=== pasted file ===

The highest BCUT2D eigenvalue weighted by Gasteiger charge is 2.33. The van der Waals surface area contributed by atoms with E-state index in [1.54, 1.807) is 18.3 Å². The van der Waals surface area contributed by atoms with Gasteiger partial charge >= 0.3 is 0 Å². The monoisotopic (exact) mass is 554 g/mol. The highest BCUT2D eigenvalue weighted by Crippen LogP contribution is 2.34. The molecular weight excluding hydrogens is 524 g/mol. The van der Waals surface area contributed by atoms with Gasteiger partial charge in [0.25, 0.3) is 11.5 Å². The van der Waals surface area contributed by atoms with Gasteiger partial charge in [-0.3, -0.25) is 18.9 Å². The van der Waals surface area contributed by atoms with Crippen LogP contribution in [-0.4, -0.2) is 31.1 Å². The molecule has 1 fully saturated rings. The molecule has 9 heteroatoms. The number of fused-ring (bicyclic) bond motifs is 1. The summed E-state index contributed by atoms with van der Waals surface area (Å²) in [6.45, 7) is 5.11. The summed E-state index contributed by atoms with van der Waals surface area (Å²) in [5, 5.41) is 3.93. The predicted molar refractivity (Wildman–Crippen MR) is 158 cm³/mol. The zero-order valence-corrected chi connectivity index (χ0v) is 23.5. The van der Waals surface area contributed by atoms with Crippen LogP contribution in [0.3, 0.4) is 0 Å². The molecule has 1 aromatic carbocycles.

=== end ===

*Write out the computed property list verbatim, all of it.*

The highest BCUT2D eigenvalue weighted by Gasteiger charge is 2.33. The van der Waals surface area contributed by atoms with E-state index in [1.54, 1.807) is 18.3 Å². The van der Waals surface area contributed by atoms with Gasteiger partial charge >= 0.3 is 0 Å². The monoisotopic (exact) mass is 554 g/mol. The highest BCUT2D eigenvalue weighted by Crippen LogP contribution is 2.34. The molecular weight excluding hydrogens is 524 g/mol. The van der Waals surface area contributed by atoms with Gasteiger partial charge in [0.25, 0.3) is 11.5 Å². The van der Waals surface area contributed by atoms with Gasteiger partial charge in [-0.3, -0.25) is 18.9 Å². The van der Waals surface area contributed by atoms with Crippen LogP contribution in [-0.4, -0.2) is 31.1 Å². The molecule has 1 fully saturated rings. The molecule has 9 heteroatoms. The number of fused-ring (bicyclic) bond motifs is 1. The summed E-state index contributed by atoms with van der Waals surface area (Å²) in [6.45, 7) is 5.11. The summed E-state index contributed by atoms with van der Waals surface area (Å²) in [5, 5.41) is 3.93. The predicted molar refractivity (Wildman–Crippen MR) is 158 cm³/mol. The zero-order valence-corrected chi connectivity index (χ0v) is 23.5. The van der Waals surface area contributed by atoms with Crippen LogP contribution in [0.3, 0.4) is 0 Å². The molecule has 1 aromatic carbocycles.